Invisible Children: the facts behind the organization

In the spring of 2003, Jason Russell, Bobby Bailey, and Laren Poole traveled to Darfur in Africa to film the struggles that it faces, but they changed their focus to the war in Uganda against the Lord’s Resistance Army, also referred to as the LRA.

As stated on their website,, they aim to “make the world aware of the LRA. This includes making documentary films and touring them around the world so that they are seen for free by millions of people.”

They documented the life of many children that ran away each night to avoid being captured by the LRA and forced to become  child soldiers. They were shocked to see that children sleep in run-down warehouses or in schools huddled up overnight.

“The Invisible Children film and Kony 2012 video were captivating because they were real and caught my attention to something serious that needed to be changed. A lot of us didn’t know who Kony was, but after the video, I hope more people will know who he is,” said Carlmont student Eshani Patel.

When their film, Invisible Children, was showcased in the Joan B. Kroc Institute For Peace and Justice at the University of San Diego in 2004, Russell, Bailey, and Poole established Invisible Children to raise awareness through films and Public speeches of the horrors children faced each day from the LRA.

“Some organizations focus exclusively on documenting human rights abuses, some focus exclusively on international advocacy or awareness, and some focus exclusively on on-the-ground development. We do all three. At the same time,” said Invisible Children.

Michelle Mckee is the only teacher on campus who shows Invisible Children to her Freshman world studies class to “expose them of children their age, that are neglected the privilege to go to school and freedom because they are turned into child soldiers.”

But this year, Invisible Children has set up the goal to bring Joseph Kony to justice and charge him for all the murders, rapes, and kidnaps that he has committed in the last 26 years throughout Central Africa.

Invisible Children plans to do this by bringing attention to Kony’s crimes in order to inspire Americans to pressure the United States government in taking more action and providing the necessary military aid and money to the Ugandan military in order to capture Kony.

“It’s great to know that Invisible Children is raising awareness, but I don’t think they should provide any military aid to an already corrupt Ugandan government that will continue to use weapons to kill families and destroy villages,” said Carlmont student Rhonda Makatrin.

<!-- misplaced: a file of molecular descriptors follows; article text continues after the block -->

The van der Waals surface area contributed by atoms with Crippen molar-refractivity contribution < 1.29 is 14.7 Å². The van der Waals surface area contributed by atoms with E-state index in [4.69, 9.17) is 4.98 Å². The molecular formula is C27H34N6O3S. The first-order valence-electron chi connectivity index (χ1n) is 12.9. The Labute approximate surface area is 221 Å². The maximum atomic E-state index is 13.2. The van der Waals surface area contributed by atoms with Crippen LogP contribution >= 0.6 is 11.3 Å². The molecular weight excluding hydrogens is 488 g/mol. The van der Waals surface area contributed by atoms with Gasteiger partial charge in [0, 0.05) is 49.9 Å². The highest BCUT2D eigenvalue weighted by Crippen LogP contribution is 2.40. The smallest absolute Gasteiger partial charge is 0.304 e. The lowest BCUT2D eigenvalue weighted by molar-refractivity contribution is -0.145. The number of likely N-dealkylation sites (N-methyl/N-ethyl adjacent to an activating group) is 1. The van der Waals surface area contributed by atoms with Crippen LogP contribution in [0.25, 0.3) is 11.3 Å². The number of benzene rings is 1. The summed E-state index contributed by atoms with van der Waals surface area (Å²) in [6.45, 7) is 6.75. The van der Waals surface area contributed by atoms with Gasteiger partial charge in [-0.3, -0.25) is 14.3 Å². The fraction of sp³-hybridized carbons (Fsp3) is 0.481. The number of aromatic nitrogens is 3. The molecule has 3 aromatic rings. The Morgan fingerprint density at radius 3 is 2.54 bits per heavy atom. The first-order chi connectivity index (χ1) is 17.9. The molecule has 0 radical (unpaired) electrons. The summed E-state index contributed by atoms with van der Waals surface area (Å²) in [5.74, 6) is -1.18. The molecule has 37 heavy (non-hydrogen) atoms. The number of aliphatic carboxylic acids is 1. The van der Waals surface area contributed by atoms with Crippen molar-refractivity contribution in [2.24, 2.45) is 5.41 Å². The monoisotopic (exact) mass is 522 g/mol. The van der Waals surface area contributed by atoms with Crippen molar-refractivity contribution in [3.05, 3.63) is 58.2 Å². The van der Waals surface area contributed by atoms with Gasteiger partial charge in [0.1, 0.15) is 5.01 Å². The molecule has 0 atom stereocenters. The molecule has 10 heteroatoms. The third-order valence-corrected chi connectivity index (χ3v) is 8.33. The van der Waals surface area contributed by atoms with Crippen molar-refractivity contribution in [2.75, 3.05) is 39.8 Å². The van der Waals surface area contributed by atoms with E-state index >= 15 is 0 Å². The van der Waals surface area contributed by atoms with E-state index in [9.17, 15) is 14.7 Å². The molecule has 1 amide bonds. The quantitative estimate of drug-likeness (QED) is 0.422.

Invisible Children uses the money that it raises from fundraisers and merchandise sold on their website to support their awareness program and Central Africa program for children and families that have escaped the LRA power.

An estimate of 26% of their financial income goes towards tours, video production and equipment, web and media, and communications, whereas an estimated 37% goes to their legacy fund, which provides children with scholarships to continue their education. Within the Central African program they build homes, orphanages, and schools (the complete layout of their finances can be found online.)

Although the organization only received three stars out of the four from the Charity Navigator, which helps people clarify on which organization is credible and responsible; at the moment they are interviewing future board members to complete the five member council that will earn them four stars.

“There is not an organization out there that is perfect. IC is learning from their experiences, especially from the massive criticism they are receiving from the Kony video, but at least they are doing something,” said McKee.

To this day, Invisible Children travel around the United States to advocate the youth on the importance of being aware and involved of their local and outside community.

“Invisible Children is built on the values of inclusiveness, transparency, and fact-based discourse. We ask no one to just take our word for it. We WANT you to see everything we are doing, because we are proud of it. But we also want to motivate you to act – not just watch,” stated Invisible Children.

Print Friendly, PDF & Email